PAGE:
The final question is how ready the dental technician is to take this epochal change, how open he is to new markets. The category was divided in half between those who invested and wanted to experience the future through 3D and those who, frightened by costs, learning curve and scepticism about the evolutionary path of the trade, remained faithful to the traditional technologies always had in their possession (delegating the delegable). Surely those who have managed to get on the “technology cart”, have invested in the future, created collaborations with colleagues and business networks to work in synergy, chosen evolutionary paths for their laboratory in a forward-looking and futuristic business perspective, are now floating and emerging.
First of all, you should be able to get the advance of knowledge and have mastered these new basic skills (the laboratory evolves and with it the figure of the professional), know how to take advantage of the time to make choices and investments, communication and sales strategies, propose and adapt to the changing needs of the market with processes with “high added value”. For example, there are those who have focused on medical devices tailored to the prevention of trauma (e.g. professional mouth guards for athletes, footballers, water polo players), there are those who have ridden the market of aesthetic dentistry or orthodontics. Increasing turnover without being stifled again by what is still called a crisis but which in reality could resemble more to a reticence to the “new landscape” and the “new” demands.
Putting aside what concerns learning and the propensity to change, it is right to point out that the 800 million euros of revenue that moves the Italian market of the dental sector (divided between studios and laboratories) have made the eye fall on the considerable presence of companies and centres that deal with 3D printing and CAD/CAM technologies. A market that no longer sees itself with the dental technician’s laboratory alone, but with the dominant presence of milling and laser melting centres.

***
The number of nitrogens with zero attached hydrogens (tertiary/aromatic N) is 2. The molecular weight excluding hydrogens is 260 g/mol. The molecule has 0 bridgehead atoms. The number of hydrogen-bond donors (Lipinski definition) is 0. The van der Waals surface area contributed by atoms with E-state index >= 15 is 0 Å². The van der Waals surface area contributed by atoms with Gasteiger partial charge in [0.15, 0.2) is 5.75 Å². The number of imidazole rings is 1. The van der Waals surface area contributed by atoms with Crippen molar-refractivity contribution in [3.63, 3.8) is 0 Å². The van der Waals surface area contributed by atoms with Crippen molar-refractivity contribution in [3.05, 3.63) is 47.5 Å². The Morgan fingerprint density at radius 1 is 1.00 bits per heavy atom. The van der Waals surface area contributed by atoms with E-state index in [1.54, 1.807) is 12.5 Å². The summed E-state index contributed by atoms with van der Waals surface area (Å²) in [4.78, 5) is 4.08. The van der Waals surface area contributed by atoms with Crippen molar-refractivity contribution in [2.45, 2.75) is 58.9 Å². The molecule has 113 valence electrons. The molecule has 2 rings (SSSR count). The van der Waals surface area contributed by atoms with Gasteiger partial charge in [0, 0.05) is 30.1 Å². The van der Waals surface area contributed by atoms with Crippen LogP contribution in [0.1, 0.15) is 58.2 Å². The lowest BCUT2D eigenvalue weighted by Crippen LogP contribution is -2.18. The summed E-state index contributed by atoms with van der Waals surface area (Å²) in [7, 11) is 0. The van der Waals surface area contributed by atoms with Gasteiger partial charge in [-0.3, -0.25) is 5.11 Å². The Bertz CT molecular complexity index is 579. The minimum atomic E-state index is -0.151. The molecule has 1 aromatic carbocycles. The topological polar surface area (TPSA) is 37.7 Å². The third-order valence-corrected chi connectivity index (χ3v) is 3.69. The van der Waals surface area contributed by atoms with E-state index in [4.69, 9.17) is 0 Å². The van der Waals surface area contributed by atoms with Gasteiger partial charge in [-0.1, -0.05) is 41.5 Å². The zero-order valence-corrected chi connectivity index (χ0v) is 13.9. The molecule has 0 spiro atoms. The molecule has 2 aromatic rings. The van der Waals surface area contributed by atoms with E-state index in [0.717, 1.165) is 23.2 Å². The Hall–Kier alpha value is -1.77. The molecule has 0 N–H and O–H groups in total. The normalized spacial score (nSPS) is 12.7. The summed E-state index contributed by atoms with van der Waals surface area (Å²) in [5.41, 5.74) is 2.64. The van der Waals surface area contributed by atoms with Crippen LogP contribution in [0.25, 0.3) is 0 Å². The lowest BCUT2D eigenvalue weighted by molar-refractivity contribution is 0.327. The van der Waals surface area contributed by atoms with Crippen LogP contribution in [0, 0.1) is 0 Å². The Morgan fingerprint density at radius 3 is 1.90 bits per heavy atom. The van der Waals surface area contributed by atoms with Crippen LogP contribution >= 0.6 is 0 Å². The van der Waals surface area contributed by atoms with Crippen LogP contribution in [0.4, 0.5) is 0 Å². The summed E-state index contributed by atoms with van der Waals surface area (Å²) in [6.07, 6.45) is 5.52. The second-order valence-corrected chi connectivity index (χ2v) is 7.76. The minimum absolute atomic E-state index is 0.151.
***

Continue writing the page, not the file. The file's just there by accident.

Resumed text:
As stated by the National Union of Italian Dental Industries, in collaboration with Key-Stone statistics, which commissioned the survey, the data show that 24% of dental laboratories rely on CAD/CAM production centres, preferring this working method to the traditional ones of the dental technician. The number of laboratories that decide to rely on these “digital centres” for the entire production process is increasing: from the design to the production of the works themselves.
It is right that the figure of the dental technician integrates in his professional routine techniques and CAD/CAM technologies, able to facilitate the work and the quality of the executions considering that the dental market is physiologically converting all the techniques and technologies, up to being almost completely digital. But are the historical figures of the supply chain (industries and suppliers, dental practices and dental laboratories) developing combined strategic-entrepreneurial actions? The answer is: not yet enough. It is necessary to ennoble the figure of the dental technician and to privilege the collaboration with the dental practices able to appreciate the quality of the Italian laboratories. At the level of business management, the aggregation of companies can be of great support, both to contain costs and to optimize resources and dominate a complex market.
The new technologies will require the inclusion of more technical and qualified professionals to manage the new systems. The training of professionals will be of fundamental and indispensable importance.